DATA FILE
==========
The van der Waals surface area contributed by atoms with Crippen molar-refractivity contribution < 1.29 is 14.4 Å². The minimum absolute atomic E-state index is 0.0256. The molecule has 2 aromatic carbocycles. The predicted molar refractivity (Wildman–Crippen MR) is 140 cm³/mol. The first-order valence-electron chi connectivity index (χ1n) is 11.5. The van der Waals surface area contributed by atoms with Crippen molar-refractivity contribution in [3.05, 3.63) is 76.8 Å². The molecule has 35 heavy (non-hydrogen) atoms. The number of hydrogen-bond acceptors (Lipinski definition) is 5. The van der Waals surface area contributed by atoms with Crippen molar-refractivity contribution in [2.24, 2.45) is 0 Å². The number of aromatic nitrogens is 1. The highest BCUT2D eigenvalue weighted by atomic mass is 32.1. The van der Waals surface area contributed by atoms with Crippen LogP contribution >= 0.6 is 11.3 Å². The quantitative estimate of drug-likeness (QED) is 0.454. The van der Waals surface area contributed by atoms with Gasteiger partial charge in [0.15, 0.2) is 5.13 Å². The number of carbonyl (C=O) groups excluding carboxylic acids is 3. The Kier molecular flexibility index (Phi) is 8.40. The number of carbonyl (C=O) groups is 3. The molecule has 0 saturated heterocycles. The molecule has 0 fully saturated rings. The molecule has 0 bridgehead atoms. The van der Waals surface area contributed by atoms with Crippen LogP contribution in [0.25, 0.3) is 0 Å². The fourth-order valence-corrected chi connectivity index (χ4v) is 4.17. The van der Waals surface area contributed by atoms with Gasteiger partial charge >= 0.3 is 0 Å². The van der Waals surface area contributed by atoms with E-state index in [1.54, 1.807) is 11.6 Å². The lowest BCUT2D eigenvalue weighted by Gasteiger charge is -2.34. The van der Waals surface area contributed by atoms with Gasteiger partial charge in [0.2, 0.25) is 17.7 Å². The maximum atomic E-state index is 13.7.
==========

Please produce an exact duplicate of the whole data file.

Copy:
The van der Waals surface area contributed by atoms with Crippen molar-refractivity contribution < 1.29 is 14.4 Å². The minimum absolute atomic E-state index is 0.0256. The molecule has 2 aromatic carbocycles. The predicted molar refractivity (Wildman–Crippen MR) is 140 cm³/mol. The first-order valence-electron chi connectivity index (χ1n) is 11.5. The van der Waals surface area contributed by atoms with Crippen molar-refractivity contribution in [3.05, 3.63) is 76.8 Å². The molecule has 35 heavy (non-hydrogen) atoms. The number of hydrogen-bond acceptors (Lipinski definition) is 5. The van der Waals surface area contributed by atoms with Crippen molar-refractivity contribution in [2.24, 2.45) is 0 Å². The number of aromatic nitrogens is 1. The highest BCUT2D eigenvalue weighted by atomic mass is 32.1. The van der Waals surface area contributed by atoms with Crippen LogP contribution >= 0.6 is 11.3 Å². The quantitative estimate of drug-likeness (QED) is 0.454. The van der Waals surface area contributed by atoms with Gasteiger partial charge in [0.15, 0.2) is 5.13 Å². The number of carbonyl (C=O) groups excluding carboxylic acids is 3. The Kier molecular flexibility index (Phi) is 8.40. The number of carbonyl (C=O) groups is 3. The molecule has 0 saturated heterocycles. The molecule has 0 fully saturated rings. The molecule has 0 bridgehead atoms. The van der Waals surface area contributed by atoms with Crippen LogP contribution in [0.25, 0.3) is 0 Å². The fourth-order valence-corrected chi connectivity index (χ4v) is 4.17. The van der Waals surface area contributed by atoms with Gasteiger partial charge >= 0.3 is 0 Å². The van der Waals surface area contributed by atoms with E-state index in [1.54, 1.807) is 11.6 Å². The lowest BCUT2D eigenvalue weighted by Gasteiger charge is -2.34. The van der Waals surface area contributed by atoms with Gasteiger partial charge in [0.2, 0.25) is 17.7 Å². The maximum atomic E-state index is 13.7.